The Court of Arbitration for Sport (CAS) was founded in 1983 and has its seat in Lausanne, Switzerland which acts as the Supreme Court for sports disputes.
CAS is an arbitral tribunal, whose position at the apex of the sporting justice system enables it to set the standards for procedural fairness and good governance throughout the sporting world and provide precedents to which all sporting bodies should adhere.
Initially doubts existed with respect to how independent such a tribunal actually was. However, such doubts were settled in 1994 when CAS was re-established as an independent body to ensure that there could be no influence exerted on it by either the International Olympic Committee (IOC) or any other International Sporting Federation (ISF).
The CAS has its own set of procedural rules called the Code of Sports-related Arbitration and Mediation Rules (the CAS Code) which is updated from time to time to reflect current trends.
Its purpose is to provide a mechanism outside the ordinary courts to secure the settlement of sports-related disputes, which arguments according to the CAS Code ‘may involve matters of principle relating to sport or matters of pecuniary or other interests relating to the practice or the development of sport and may include, more generally, any activity or matter related or connected to sport.’
Thus, the CAS permits a broad range of disputes in sports to be referred to it.
CAS also sits in an ad hoc capacity at many sports final tournaments and major championships, including the Commonwealth Games and the Olympics.
When sitting in its ad hoc capacity, CAS provides rapid responses to disputes that arise during such tournaments/championships.
Such a rapid response is crucial for such tournaments/championships since they would seek to have as little as possible hindrance to their games.
Today the CAS is a widely-recognised arbitration body, with many sports governing bodies across the globe allowing an appeal to be made to the CAS and recognising such tribunal as the final appellate body.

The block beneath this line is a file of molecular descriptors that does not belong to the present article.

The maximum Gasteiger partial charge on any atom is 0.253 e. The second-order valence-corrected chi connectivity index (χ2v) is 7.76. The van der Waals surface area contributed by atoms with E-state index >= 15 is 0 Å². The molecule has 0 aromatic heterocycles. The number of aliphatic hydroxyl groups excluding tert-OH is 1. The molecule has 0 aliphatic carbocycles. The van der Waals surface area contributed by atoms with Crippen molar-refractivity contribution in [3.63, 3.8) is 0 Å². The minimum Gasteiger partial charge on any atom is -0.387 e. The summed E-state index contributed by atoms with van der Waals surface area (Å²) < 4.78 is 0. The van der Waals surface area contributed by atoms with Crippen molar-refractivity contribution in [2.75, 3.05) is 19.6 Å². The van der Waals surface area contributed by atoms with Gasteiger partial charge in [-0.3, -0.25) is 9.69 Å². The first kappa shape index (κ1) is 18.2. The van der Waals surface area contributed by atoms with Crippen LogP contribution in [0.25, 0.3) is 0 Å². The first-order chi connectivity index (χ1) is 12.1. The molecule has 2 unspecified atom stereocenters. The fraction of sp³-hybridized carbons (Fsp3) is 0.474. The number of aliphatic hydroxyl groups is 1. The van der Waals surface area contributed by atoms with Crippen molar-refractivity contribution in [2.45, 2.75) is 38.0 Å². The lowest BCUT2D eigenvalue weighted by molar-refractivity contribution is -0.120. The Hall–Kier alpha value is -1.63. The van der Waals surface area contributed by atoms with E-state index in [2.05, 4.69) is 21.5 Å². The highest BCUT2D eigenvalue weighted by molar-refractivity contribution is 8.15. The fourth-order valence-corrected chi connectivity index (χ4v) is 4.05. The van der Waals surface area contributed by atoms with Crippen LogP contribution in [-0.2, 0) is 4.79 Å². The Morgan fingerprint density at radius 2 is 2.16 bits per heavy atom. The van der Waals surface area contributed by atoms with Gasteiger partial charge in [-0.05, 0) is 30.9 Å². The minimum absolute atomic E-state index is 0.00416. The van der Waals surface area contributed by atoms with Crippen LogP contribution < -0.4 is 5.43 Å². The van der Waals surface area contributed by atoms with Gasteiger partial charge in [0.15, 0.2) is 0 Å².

The CAS has two main divisions; the CAS Ordinary Division which functions in a very similar way as to any other arbitration institution and the CAS Appeals Division which acts as the court of final appeal for decisions taken by competent sport bodies, on a national or international level.
More than 90 per cent of the cases referred for arbitration are dealt with by the latter division.
The CAS arbitrators are lawyers from different continents in the world having a recognised competence in sports law and/or international arbitration, who possess a good knowledge of sport in general and are independent and objective.
Through its lifetime the CAS has heard numerous cases, some of them high-profile in nature, involving a wide variety of sports and concerning various different types of disputes in sports.
Some of the awards that have been handed down by the CAS have also contributed towards the development of sports.
The disputes heard by CAS generally fall into five main categories; eligibility to compete in a specific event, commercial and contractual disputes, doping appeals, issues related to match-fixing and the improvement of procedural justice and good governance.
One key factor of CAS is that it will not review in-game decisions unless bad faith or illegality can be proved against the match officials concerned.
This allows the autonomy of the match officials to be preserved when coming to their decisions in a game and to uphold the finality of the outcome of the sporting event in question.
The decisions and awards of CAS are themselves subject to review and possible annulment by the Swiss Federal Tribunal especially in cases where CAS has infringed public policy or fundamental legal principles.
The CAS decisions are binding arbitration agreements that are legally enforceable by each of the parties to the dispute.
Such decisions, commonly referred to as jurisprudence, are in turn becoming increasingly important as a source of sports law in light of the number and complexity of the cases that it hears.
CAS imposes a degree of harmonisation on the decision-making procedures of the ISF’s which attempts to improve standards of good governance and fairness whilst minimising as much as possible the negative impact of its decision on ISF’s.
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